Richard J. Bennett offers readers an approachable hero in The Lovely Chocolate Mob, a charming novel that fuses intrigue and mystery with small-town politics and workaday ennui.
Bennett presents a protagonist who helps tie all of these narrative threads together in Randall Owen, a 50-year-old civil engineer living in the small town of Lovely, Texas. He pointedly feels the emptiness left by his failure to marry and procreate; he’s looking for a way to shake up his seemingly go-nowhere life.
That all changes when Owen reconnects with Helen, a long-lost love from his college days who has since married and had children. She enlists Owen to help her save her marriage; she suspects her husband of infidelity with the heir to the riches of the Lovely Chocolate Factory, one of the town’s commercial pillars. From there, Owen gets pulled into a detective story that includes murder and a very distinctive organized crime unit. With firm morals and convictions, Owen remains the anchor throughout.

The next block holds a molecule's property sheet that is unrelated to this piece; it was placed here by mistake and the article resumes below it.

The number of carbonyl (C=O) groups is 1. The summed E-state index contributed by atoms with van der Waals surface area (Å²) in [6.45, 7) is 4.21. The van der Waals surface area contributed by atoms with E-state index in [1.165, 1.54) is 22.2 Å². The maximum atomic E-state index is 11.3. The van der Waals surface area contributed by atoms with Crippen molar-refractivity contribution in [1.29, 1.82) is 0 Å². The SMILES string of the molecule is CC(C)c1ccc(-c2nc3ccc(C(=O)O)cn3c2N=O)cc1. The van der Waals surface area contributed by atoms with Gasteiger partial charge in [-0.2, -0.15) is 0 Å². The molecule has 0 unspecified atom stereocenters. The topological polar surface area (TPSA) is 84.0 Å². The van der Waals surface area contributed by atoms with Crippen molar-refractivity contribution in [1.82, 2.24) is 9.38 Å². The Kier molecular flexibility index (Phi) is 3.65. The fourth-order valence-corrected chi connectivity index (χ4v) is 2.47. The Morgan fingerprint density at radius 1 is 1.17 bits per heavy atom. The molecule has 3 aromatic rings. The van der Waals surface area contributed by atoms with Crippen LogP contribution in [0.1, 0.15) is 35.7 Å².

For the most part, Bennett skillfully balances those elements, opting for a casual narrative style that keeps the action flowing. Although he unexpectedly shifts from first- to third-person perspective at different points throughout the story —a style that can be jarring—the author keeps the story flowing thanks to distinct characters and a strong voice.
There’s a folksy charm to this story that would appeal to fans of Garrison Keillor’s writings about Lake Wobegon. Bennett’s action never strays from the sleepy, small-town setting of Lovely, and all of the activity is tempered by the grounded, reliable character of Owen. Even within that context, Bennett offers compelling and suspenseful stretches.
For readers who enjoy intrigue in a small-town atmosphere, The Lovely Chocolate Mob serves up enough humor, pathos and wit to satisfy.
Also available in ebook and audiobook.